A few months ago, I stumbled upon a post that discussed how some A/B testing of narrative, “Mad Libs” style web forms showed a 25–40% increase in conversion. That’s pretty impressive, especially when you consider that — from a purely “visual” standpoint — the narrative format seems a bit more cluttered and confusing than a traditional, nicely delineated web form.
When checking out Automattic’s new VaultPress service today, I noticed that they are experimenting with this same type of sign-up flow (pictured). This was the first time I had stumbled across this style “in the wild,” and it immediately grabbed my attention.
First, this style is more inviting than traditional methods. It’s humanizing. It makes the event seem like a conversation instead of a rote transaction. In addition, because this approach gathers all of my inputs into a larger unified context, I feel compelled to carefully read (and sometimes re-read) exactly what I am submitting and agreeing to.
That said, I think this approach might work better in certain contexts than in others. I’m not sure I’d want to see this style applied to commercial transactions. (Remember those style guides for purchase order letters in the back of your middle school grammar books? No thanks!). Likewise, this approach only suits forms with a bare minimum of input fields. I’d rather have a traditional (or at least, hybrid) web form for applications that require many different inputs.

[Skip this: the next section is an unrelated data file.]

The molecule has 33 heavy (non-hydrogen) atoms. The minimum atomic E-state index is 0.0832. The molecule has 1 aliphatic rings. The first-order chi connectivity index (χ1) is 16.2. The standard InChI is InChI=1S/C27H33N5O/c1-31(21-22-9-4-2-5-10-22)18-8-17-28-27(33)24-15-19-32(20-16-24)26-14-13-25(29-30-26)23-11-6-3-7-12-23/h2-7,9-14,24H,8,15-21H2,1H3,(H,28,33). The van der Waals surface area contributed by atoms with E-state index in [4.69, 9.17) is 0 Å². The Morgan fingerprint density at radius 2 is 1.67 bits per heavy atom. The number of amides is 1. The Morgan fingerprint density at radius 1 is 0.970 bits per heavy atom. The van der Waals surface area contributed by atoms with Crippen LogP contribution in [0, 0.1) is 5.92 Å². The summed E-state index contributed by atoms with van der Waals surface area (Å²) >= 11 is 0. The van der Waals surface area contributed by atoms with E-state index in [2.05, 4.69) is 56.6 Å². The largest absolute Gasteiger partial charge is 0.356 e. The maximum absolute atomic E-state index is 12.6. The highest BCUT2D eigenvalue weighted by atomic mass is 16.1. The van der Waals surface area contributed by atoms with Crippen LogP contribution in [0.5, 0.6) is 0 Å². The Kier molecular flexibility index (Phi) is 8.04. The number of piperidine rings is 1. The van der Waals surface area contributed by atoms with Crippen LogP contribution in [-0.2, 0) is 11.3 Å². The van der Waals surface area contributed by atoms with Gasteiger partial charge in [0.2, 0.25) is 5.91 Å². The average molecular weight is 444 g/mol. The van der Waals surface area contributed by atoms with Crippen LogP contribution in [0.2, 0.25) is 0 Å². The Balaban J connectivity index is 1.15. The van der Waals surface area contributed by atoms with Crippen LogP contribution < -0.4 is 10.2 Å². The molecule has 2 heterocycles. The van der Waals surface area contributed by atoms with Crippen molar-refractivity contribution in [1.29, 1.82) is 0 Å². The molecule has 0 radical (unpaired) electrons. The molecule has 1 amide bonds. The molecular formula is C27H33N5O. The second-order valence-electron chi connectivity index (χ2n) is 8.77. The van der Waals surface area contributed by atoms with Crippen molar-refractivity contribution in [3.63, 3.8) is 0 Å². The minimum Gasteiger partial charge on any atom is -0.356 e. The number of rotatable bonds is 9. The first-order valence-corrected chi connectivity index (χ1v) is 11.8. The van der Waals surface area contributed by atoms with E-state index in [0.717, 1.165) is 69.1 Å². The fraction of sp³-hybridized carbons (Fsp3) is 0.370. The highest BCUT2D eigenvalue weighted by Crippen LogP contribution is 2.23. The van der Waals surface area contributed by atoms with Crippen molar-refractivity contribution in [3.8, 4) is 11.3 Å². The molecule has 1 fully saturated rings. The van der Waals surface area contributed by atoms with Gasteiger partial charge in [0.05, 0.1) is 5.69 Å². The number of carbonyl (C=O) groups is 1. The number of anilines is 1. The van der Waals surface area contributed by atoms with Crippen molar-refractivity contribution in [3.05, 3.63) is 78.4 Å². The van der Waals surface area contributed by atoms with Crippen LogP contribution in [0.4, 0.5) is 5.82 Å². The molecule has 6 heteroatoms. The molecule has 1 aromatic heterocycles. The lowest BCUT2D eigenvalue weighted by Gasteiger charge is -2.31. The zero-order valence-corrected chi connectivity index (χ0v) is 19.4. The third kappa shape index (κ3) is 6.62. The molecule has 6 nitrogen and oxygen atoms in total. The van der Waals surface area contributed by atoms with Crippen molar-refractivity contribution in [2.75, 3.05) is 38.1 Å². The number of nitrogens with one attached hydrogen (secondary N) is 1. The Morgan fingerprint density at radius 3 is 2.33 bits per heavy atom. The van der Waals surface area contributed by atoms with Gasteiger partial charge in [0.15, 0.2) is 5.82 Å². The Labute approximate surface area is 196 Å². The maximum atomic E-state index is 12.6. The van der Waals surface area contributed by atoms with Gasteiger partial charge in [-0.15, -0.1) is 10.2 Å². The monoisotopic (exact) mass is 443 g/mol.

On a related note, 37Signals recently pointed out that Priceline requires users to type their initials into a box when accepting the site’s terms. Putting aside the question of whether this makes online terms any more enforceable, I wonder what the quantitative and subjective reactions to this measure have been. Do users find it an annoyance, or do they find it to be a welcome speed bump? Does it cause more of them to actually read what they’re agreeing to before clicking “accept?” Food for thought.
Have you soon any other examples of innovative web forms? What do you think of these implementations?